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Aussie Descendants of Thomas and Bridget McKenna from 1852

Updated March 15, 2012

Welcome to the McKenna Family home page. I am researching the descendants of Thomas McKenna b. c1805 at county Monaghan (parents were John McKenna and Mary McGuire/Maguire), a farm labourer, and his wife Bridget Sherry b. c1815 at county Tyrone (parents were Arthur Sherry and Mary McKenna).
They arrived in Port Adelaide, South Australia, on the 7th of June 1852 aboard the "Phoebe Dunbar" after leaving Plymouth on the 20th of February 1852. They left county Tyrone, (possibly the townland of Altadaven, parish of Errigal Trough)Ireland with their children Mary, John, Catherine, Thomas, Eliza and Joseph who unfornately died enroute and was buried at sea.
In 1852 Thomas and Bridget had another son Joseph (probably born soon after arrival) and the family had settled in Ballarat by 1854 where their daughter Rose Ann was born.
Thomas became an accomplished farmer and was the first producer to successfully grow flax in the colony and won an Port Phillip Agricultural award for his efforts.
From those humble beginnings his family has spread in to New South Wales, Queensland, the Australian Capital Territory, the U.S.A and some still live in the city of Ballarat, Victoria.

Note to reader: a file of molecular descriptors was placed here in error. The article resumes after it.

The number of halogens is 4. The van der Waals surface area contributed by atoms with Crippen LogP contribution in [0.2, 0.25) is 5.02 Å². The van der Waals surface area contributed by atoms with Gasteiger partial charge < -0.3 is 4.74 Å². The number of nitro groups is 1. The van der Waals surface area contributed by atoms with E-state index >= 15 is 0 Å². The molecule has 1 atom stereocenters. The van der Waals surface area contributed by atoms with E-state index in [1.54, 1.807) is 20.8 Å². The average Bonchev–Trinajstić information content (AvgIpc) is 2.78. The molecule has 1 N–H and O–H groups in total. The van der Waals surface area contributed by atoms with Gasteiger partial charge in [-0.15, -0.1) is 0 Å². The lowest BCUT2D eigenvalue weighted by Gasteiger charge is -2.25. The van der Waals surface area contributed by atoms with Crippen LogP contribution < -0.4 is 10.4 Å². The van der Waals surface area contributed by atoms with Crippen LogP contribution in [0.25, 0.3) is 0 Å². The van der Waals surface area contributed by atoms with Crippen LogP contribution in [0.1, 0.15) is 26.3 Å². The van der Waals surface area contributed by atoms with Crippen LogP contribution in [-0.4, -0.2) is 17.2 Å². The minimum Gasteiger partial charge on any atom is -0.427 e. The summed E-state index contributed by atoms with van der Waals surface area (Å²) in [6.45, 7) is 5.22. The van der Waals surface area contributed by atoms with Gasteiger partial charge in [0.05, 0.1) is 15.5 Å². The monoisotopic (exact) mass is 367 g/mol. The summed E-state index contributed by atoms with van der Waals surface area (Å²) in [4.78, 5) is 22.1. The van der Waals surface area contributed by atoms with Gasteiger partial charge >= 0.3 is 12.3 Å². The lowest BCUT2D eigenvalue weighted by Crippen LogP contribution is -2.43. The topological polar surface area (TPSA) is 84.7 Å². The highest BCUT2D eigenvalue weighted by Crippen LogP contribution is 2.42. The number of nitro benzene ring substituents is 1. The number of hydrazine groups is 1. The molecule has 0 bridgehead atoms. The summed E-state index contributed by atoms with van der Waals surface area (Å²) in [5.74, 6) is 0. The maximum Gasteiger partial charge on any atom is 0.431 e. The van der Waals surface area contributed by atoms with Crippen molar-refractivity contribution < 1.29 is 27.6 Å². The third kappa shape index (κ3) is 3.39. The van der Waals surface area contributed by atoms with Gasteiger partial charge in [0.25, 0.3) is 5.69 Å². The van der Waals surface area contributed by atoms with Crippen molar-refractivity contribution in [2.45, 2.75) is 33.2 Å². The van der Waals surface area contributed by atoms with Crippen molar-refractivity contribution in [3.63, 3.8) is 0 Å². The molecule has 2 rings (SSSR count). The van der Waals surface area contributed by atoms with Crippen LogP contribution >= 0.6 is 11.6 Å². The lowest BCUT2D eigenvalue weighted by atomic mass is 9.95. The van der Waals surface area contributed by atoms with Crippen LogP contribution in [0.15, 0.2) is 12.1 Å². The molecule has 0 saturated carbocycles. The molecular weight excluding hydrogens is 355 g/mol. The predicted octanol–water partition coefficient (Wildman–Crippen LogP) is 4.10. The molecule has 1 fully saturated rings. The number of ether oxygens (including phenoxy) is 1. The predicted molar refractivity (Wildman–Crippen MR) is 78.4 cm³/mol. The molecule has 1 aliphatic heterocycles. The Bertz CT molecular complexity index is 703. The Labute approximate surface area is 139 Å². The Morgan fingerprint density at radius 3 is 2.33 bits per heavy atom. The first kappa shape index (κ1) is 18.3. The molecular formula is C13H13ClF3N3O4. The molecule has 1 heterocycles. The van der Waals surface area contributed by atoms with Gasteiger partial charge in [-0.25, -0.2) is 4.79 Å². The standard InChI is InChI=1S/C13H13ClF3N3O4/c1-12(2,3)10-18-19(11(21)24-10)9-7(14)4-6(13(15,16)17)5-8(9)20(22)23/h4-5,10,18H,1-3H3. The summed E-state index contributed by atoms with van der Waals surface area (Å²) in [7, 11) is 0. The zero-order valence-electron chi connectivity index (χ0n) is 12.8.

Nearly all of the information listed on this site is related to the descendants of Thomas and Bridget living in Australia since 1852.
My aim now is to find Thomas' family left behind 160 years ago in Ireland. I have some clues as to where Thomas and his family may have come from but these are very sketchy. Closely matching extant records suggest they may have lived in the Parish of Errigal Truagh, which covers both counties of Tyrone and Monaghan.
If you recognise any of the names or information on this site and you feel it is relavent to your research and mine, feel free to contact me.

I am a participant in a Y chromosome DNA study called the McKenna DNA Surname Project that can be found at:
The McKenna project is currently being co-ordinated by Georgia Kinney Bopp and Gerry McKenna from Ireland who is also a DNA participant.
The McKenna DNA Surname Project involves the Y chromosome testing of males who share the same surname. For example if your name is John McKenna and you can trace an unbroken male lineage back to a Patrick McKenna in 1850 you can participate in this study.
By comparing your test results to others in the study with your surname, you can determine if you are related.
The DNA results do not tell you exactly how you are related but will indicate if you share a common ancestor with another participant. Those results can be used in conjunction with standard research methods such as Births, Deaths & Marriage certificates etc. to prove or disprove a family connection.

This web site gives a brief overview and basic explanation of Y-Chromosome DNA Testing:

This is an open invitation to participate in this exciting study and all you need to provide is some of ‘you’ via a painless swab from the inside of your mouth (done with a small brush provided in a DNA test kit sent to you). Only males have Y-DNA, therefore female McKenna researchers need a sample from a McKenna surnamed male relative.
For more details please go to the Frequently Asked Questions (first link) and DNA Project Notes (second link) listed below.

Peter William McKenna

P.O Box 201

Lower Plenty, Victoria 3093


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